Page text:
AIP Lamb Stew Recipe
AIP can be a drag because of the long list of things you can’t eat. Fortunately, lamb is not on that list.
Try this AIP lamb stew recipe, which has a deep, earthy flavor you won’t be able to resist.
Buying the Lamb
The lamb you want for this stew is not the same lamb you’d want for the grill. For this stew, I recommend stewing lamb shoulder.
The shoulder is lean and juicy, with plenty of marbling. Besides its excellence in stew, shoulder also works well to make pulled lamb.
Most people in the U.S. will probably find imported lamb from New Zealand. This lamb will have been grass-fed and likely has a stronger flavor than domestic meat.
If you live in a big lamb area of the U.S. you may find domestic lamb. This may be more expensive than imported lamb and was probably finished on grain.
American lamb has a milder flavor and may be a better place to start if you’re not sure if you’ll like the taste.
How to Make a Great AIP Stew
A great stew starts with great meat, and hopefully, you selected a nice cut either on your own or with assistance from a butcher. Once it’s home there are some things you can do to cook it to its potential.
This AIP lamb stew starts in the pan, where you’ll brown the diced lamb over high heat. This will give your stew much richer flavor later on.
Then you’ll add your vegetables and aromatics, allowing them to caramelize on a higher heat. If you were to just dump everything and cook it on low heat the entire time, you would not get the richness and depth that comes from cooking on high first.
To keep this stew in line with autoimmune protocol, I had to make a few adjustments. Tomato sauce or actual tomatoes are pretty common in stew, so I added this no-tomato ketchup to achieve the same effect.
Potatoes are out, and mushrooms are in. Mushrooms have the delightful ability to sponge up the flavors around them, making them a great and inexpensive meat stretcher.
You can use lamb broth if you have it, or beef broth works just fine too.
This recipe does not include flour or sugar, which is a departure from some traditional lamb stew recipes.
AIP Diet Food List
Shopping for autoimmune protocol can be a real challenge. You want to give your body an opportunity to heal itself, but it can be hard to remember all of the things you can and cannot eat!
Refer to this AIP pantry list whenever you need to. There is a printable pdf you can cart along with you to the store, or you can save it on your phone or computer for easy reference.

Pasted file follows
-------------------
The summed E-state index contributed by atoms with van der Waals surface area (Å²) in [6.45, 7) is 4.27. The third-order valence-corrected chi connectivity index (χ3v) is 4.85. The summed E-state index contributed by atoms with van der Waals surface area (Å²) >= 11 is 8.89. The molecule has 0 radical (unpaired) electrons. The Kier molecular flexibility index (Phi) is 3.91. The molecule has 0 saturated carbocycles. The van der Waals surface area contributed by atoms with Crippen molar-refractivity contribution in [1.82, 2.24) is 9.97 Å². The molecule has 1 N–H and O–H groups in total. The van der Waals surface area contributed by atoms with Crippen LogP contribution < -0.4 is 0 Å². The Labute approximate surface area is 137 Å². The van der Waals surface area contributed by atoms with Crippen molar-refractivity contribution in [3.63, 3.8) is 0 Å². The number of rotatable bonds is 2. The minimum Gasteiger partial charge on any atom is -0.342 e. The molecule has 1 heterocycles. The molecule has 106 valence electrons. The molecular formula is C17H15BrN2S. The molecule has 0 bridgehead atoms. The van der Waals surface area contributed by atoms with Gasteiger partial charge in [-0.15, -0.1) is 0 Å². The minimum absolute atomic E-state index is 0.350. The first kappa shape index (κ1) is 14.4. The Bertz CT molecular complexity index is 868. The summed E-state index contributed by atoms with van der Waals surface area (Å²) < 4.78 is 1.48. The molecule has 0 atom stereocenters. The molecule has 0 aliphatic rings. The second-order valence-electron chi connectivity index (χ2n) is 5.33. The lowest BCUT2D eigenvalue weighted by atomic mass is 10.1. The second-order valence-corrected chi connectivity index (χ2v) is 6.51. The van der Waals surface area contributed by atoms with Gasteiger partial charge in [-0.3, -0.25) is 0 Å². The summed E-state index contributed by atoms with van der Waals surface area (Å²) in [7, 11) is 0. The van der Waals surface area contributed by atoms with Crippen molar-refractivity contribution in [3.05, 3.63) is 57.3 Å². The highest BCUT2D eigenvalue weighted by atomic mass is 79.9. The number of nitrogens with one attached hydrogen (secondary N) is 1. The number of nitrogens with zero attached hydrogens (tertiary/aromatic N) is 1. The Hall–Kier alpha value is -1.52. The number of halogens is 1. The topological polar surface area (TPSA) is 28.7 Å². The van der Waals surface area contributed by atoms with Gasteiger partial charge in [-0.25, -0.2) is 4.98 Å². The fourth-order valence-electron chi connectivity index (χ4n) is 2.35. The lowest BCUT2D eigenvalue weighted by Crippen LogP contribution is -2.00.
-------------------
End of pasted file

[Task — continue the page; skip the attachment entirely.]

This is such a great resource for your autoimmune diet that you won’t want to be without it!
Our lamb stew has a deep, earthy flavor we know you’ll enjoy.
- 1 Tablespoon (15 ml) of olive oil
- 21 oz stewing lamb shoulder (600 g), diced
- 1 medium onion (110 g), peeled and diced
- 2 garlic cloves (6 g), peeled and crushed
- 8.8 oz white button mushrooms (250 g), sliced
- 1 large carrot (50 g), peeled and cut into chunks
- 2 cups (480 ml) of lamb or beef broth
- 1 cup tomato-less ketchup
- 3–4 sprigs rosemary
- 4 portions cooked cauliflower rice, to serve
- Heat the oil in a large pan and brown the lamb over high heat. Remove with a slotted spoon and set aside.
- Add the onion and garlic to the same pan and cook over low-moderate heat until softened. Add the mushrooms and carrots, then increase the heat and cook until they have caramelized.
- Return the lamb to the pan, along with any resting juices, and pour the broth and the tomato-less ketchup into the pan. Add the rosemary and bring to a simmer. Once simmering, reduce the heat to very low and cover with a lid, cooking for 2 hours. Stir occasionally.
- Remove and discard the rosemary and check the consistency of the sauce. If it has not thickened enough, increase the heat and cook without a lid for a few minutes, stirring regularly.
- Season with salt and serve with cauliflower rice.
All nutritional data are estimated and based on per serving amounts.
- Calories: 546
- Sugar: 11 g
- Fat: 40 g
- Carbohydrates: 18 g
- Fiber: 4 g
- Protein: 30 g